The Fresh Loaf

News & Information for Amateur Bakers and Artisan Bread Enthusiasts

Grinding small amounts...

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fsu1mikeg's picture
fsu1mikeg

Grinding small amounts...

I recently purchased the steel cone grinder attachment for my Bosch Compact Kitchen Machine.  So far, I'm fairly satisfied with the results (not that I have much by way of comparison). Since I've stopped buying packaged rye flour (and now whole wheat), I find it a bit of an inconvenience to grind every time I need even small amounts for things like feeding starters.  I have read that fresh ground flour needs to be used within 24 hours or the oils start to go rancid.  I guess packaged flours, even organic, has been processed somewhat to slow down the degradation process.  Is this accurate about fresh ground flour?  I would like to at least have a few hundred grams available to use when I need it, since I don't bake more than once or twice a week.  Would refrigerating or freezing be a good option?  And how long would either of those options prolong freshness?


Thanks,



Mike

charbono's picture
charbono

 


Firstly, there are some commercial "whole grain" flours on the market that have had the germ removed.  The others have been going rancid from day one.  At room temp, a true whole grain flour, whether commercial or home-milled, is tolerable for only a few months.  Refrigeration adds a few months, and freezing extends the life even more.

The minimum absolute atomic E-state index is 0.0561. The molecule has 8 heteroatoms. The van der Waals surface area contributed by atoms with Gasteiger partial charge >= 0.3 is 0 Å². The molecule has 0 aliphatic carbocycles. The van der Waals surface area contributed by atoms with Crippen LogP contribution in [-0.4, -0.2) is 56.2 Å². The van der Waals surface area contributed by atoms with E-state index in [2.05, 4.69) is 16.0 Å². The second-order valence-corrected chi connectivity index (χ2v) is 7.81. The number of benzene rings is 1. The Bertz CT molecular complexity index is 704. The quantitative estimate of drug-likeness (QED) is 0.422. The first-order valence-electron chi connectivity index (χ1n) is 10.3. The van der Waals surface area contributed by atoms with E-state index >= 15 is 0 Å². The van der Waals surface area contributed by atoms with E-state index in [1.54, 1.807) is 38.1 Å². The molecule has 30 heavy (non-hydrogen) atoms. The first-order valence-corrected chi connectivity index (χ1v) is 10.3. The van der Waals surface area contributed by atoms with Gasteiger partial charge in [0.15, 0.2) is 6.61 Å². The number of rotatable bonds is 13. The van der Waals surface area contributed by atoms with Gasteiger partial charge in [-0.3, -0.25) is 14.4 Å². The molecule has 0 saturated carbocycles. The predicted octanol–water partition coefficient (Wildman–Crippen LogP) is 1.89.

Secondly, there is no reason to use whole grain flour, especially home-milled, in an established starter.  It is thought that the buffers in whole grain flour allow acidity to build unacceptably.  The bugs are happy with cheap, refined flour, and it doesn't have to be refrigerated.

nova's picture
nova

Professional bakers that mill their own grain always use with 4 days at the worst....but typically they grind for each day's baking.  I always mill for a bake (either the nite before or same day) but always mill more than needed for the final dough, for starters' feeding.  When I grind the extra, I keep in the frig for 24-48 hr use, otherwise I freeze.  I do NOT use stored milled flour for the final doughs.


Given that the starter cultures "degrade" flour as they feed, using older fresh ground flour will not impact the final dough.  I don't think I have ever used flour older than 10 days for feeds.  I try to keep my starter feeding inventories low enough so I don't feel I have a risk and have to discard.


 


I have noticed that with fresh grind, the starter activity has increased for each starter I develop and use.


Nova

shakleford's picture
shakleford

Just as a contrast to the above two responders, I have used older home-ground flour in my starters without any issues.  I periodically grind some extra wheat and rye for things like starter feedings and dusting the counter.  I don't have a set timeframe on this, but I don't think it's unusual for this "spare flour" to be up to two months old or so.  My starters are healthy and I've not noticed any off flavors from the small amount of old flour that ends up in my finished product.


I'm not saying that my approach is the best way by any means; just that the drawbacks are minimal in my experience.

fsu1mikeg's picture
fsu1mikeg

Thanks for all your responses.  I would prefer not to buy any extra flour to have on hand just for the purpose of refreshing my starter.  As it stands now, I have also been trying to "grind to order", adding a little extra to the mix so as to have some leftover flour to refresh my starter and dust the counter, adjust the dough, etc.  I am glad that there doesn't seem to be much of effect if this home ground flour is not used within a couple of days.  I don't think it would ever be more than a week before being used, so I should be ok.


 


Mike